Overall investments into the Indian capital market through participatory notes (P-notes) fell to Rs 1.28 lakh crore at November-end after witnessing a rise in the previous month. P-notes are issued by registered foreign portfolio investors to overseas players who wish to invest in the Indian capital market without registering themselves directly. They, however, need to go through due diligence. Total value of P-notes investment in Indian markets — equity, debt and derivatives — declined to Rs 1,28,639 crore at November-end from Rs 1,31,006 crore at the end of October, according to market regulator Sebi data. P-note investments were on a decline since June and hit an over eight-year low in September; however, it climbed up in October. This decline was in view of stringent norms put in place by the Securities and Exchange Board of India (Sebi). Of the total investments in November, P-note holdings in equities were at Rs 92,846 crore and the remaining in debt and derivatives markets.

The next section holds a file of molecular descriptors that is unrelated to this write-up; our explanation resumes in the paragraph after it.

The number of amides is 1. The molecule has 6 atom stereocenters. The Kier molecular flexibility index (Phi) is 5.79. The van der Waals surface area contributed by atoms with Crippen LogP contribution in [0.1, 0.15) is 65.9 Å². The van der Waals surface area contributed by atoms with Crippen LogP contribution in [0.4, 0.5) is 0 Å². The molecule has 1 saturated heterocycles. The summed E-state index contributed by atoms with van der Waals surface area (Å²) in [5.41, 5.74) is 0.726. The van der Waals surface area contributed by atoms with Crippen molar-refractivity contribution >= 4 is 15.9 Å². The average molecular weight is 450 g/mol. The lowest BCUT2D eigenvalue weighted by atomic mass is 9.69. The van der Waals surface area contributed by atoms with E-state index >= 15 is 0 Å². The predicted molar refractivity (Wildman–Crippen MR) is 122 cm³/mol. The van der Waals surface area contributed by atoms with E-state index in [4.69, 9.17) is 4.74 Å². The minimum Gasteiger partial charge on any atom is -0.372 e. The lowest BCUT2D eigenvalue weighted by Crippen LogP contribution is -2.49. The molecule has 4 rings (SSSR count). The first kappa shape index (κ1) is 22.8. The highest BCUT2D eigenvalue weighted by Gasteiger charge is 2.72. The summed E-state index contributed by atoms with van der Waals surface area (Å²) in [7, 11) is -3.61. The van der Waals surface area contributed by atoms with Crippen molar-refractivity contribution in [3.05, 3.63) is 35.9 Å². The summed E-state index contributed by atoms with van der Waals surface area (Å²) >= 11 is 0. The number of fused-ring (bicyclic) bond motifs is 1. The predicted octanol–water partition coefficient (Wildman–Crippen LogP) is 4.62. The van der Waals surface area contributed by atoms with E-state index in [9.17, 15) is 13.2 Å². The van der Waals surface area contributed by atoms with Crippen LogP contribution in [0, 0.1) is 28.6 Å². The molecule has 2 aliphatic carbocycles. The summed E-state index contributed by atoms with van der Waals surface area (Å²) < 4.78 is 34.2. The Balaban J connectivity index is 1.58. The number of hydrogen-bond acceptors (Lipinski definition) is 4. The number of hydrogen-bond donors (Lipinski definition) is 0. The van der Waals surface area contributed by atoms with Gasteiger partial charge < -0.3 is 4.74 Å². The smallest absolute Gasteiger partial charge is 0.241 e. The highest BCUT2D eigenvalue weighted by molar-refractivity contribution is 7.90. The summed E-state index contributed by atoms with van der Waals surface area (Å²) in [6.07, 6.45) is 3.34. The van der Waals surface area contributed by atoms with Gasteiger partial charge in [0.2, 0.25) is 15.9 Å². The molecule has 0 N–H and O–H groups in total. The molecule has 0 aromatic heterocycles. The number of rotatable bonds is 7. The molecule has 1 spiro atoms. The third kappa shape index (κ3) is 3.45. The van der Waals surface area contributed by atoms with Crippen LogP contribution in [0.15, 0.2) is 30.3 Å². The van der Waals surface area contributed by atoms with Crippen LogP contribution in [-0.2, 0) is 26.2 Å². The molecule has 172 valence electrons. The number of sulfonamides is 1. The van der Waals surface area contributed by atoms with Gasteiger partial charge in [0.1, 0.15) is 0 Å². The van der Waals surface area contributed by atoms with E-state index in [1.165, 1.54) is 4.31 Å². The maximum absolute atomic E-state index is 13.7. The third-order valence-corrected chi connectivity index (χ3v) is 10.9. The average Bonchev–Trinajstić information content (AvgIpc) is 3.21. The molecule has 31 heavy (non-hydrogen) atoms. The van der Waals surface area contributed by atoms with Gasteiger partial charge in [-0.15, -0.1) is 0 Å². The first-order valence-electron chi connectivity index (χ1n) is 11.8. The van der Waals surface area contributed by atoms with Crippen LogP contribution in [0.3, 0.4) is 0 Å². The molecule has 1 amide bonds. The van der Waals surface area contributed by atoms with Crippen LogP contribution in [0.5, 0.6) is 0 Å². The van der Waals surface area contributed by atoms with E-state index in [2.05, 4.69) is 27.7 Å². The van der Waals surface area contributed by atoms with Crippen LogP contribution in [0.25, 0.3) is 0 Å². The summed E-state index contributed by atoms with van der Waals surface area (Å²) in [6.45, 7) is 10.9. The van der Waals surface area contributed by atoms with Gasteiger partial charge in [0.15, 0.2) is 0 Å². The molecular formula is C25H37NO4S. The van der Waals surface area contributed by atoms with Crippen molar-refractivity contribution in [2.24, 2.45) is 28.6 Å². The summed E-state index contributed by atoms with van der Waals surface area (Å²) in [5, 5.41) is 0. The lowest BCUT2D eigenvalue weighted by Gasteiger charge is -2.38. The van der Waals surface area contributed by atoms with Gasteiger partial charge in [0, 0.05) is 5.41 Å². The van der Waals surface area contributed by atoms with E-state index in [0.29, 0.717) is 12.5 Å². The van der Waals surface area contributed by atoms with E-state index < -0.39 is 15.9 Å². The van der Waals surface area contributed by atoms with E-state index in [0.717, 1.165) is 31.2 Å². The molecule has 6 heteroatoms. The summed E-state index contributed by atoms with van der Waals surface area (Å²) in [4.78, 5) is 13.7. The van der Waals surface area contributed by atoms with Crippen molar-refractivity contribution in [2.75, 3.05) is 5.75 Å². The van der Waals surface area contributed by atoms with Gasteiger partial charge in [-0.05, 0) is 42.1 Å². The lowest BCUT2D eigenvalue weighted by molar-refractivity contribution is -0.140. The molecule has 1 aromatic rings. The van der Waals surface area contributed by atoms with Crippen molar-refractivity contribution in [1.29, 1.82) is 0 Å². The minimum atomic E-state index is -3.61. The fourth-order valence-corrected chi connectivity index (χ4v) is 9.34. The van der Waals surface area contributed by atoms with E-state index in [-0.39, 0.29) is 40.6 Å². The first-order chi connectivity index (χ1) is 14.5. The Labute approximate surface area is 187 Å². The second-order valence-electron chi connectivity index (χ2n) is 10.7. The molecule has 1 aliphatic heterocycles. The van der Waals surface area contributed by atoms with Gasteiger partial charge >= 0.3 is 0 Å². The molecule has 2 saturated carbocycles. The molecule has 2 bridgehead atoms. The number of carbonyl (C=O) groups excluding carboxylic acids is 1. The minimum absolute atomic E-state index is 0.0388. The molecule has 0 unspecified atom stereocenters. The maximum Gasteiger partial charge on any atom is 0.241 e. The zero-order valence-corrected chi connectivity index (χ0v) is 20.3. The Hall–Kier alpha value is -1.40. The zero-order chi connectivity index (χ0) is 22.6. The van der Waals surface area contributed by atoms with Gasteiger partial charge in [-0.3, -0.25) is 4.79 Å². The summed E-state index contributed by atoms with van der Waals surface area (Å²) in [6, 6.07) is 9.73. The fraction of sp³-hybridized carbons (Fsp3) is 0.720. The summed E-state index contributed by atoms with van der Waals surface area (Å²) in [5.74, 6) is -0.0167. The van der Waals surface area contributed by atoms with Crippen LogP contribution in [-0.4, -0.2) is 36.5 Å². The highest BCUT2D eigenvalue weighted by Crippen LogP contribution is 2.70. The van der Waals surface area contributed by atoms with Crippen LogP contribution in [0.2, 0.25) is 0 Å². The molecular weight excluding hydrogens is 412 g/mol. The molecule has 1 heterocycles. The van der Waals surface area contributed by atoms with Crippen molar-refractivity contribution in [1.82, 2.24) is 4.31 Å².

Besides, the quantum of FPI investments via P-notes dipped to 4 per cent, during the period under review, from 4.1 per cent in the preceding month. Over the past few months, Sebi has taken several measures to stop the misuse of the controversy-ridden participatory notes. In July, the markets regulator notified stricter P-notes norms stipulating a fee of $1,000 that would be levied on each instrument to check any misuse for channelising black money. Also, Sebi prohibited FPIs from issuing such notes where the underlying asset is a derivative, except those which are used for hedging purposes.
The move was a follow-through of Sebi’s board approval of a relevant proposal in June. These measures were an outcome of a slew of other steps taken by the regulator in the recent past. In April, Sebi had barred resident Indians, NRIs and entities owned by them from making investment through P-notes. The decision was part of efforts to strengthen the regulatory framework for P-notes, which have been long seen as being possibly misused for routing black money from abroad.